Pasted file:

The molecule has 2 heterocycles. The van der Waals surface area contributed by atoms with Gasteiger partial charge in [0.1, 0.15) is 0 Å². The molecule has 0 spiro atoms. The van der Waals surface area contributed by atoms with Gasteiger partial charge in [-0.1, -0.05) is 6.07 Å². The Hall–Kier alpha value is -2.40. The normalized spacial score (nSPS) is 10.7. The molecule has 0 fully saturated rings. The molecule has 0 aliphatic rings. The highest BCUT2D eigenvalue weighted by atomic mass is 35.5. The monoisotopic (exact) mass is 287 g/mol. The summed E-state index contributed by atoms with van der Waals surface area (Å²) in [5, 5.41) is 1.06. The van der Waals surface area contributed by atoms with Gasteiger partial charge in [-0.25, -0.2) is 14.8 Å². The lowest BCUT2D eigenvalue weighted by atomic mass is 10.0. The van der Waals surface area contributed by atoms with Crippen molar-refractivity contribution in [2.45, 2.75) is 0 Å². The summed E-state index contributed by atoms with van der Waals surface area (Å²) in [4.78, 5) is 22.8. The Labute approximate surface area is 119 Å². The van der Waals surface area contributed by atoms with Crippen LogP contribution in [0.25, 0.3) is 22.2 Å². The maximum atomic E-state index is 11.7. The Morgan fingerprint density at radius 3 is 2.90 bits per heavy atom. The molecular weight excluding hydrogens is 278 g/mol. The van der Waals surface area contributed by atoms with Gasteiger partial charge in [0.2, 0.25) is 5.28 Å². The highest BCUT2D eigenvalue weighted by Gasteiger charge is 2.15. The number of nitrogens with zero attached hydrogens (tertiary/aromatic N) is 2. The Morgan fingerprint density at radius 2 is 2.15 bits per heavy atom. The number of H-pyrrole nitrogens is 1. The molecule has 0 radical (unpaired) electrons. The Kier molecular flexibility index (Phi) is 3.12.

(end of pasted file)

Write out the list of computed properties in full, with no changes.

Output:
The molecule has 2 heterocycles. The van der Waals surface area contributed by atoms with Gasteiger partial charge in [0.1, 0.15) is 0 Å². The molecule has 0 spiro atoms. The van der Waals surface area contributed by atoms with Gasteiger partial charge in [-0.1, -0.05) is 6.07 Å². The Hall–Kier alpha value is -2.40. The normalized spacial score (nSPS) is 10.7. The molecule has 0 fully saturated rings. The molecule has 0 aliphatic rings. The highest BCUT2D eigenvalue weighted by atomic mass is 35.5. The monoisotopic (exact) mass is 287 g/mol. The summed E-state index contributed by atoms with van der Waals surface area (Å²) in [5, 5.41) is 1.06. The van der Waals surface area contributed by atoms with Gasteiger partial charge in [-0.25, -0.2) is 14.8 Å². The lowest BCUT2D eigenvalue weighted by atomic mass is 10.0. The van der Waals surface area contributed by atoms with Crippen molar-refractivity contribution in [2.45, 2.75) is 0 Å². The summed E-state index contributed by atoms with van der Waals surface area (Å²) in [4.78, 5) is 22.8. The Labute approximate surface area is 119 Å². The van der Waals surface area contributed by atoms with Crippen LogP contribution in [0.25, 0.3) is 22.2 Å². The maximum atomic E-state index is 11.7. The Morgan fingerprint density at radius 3 is 2.90 bits per heavy atom. The molecular weight excluding hydrogens is 278 g/mol. The van der Waals surface area contributed by atoms with Gasteiger partial charge in [0.2, 0.25) is 5.28 Å². The highest BCUT2D eigenvalue weighted by Gasteiger charge is 2.15. The number of nitrogens with zero attached hydrogens (tertiary/aromatic N) is 2. The Morgan fingerprint density at radius 2 is 2.15 bits per heavy atom. The number of H-pyrrole nitrogens is 1. The molecule has 0 radical (unpaired) electrons. The Kier molecular flexibility index (Phi) is 3.12.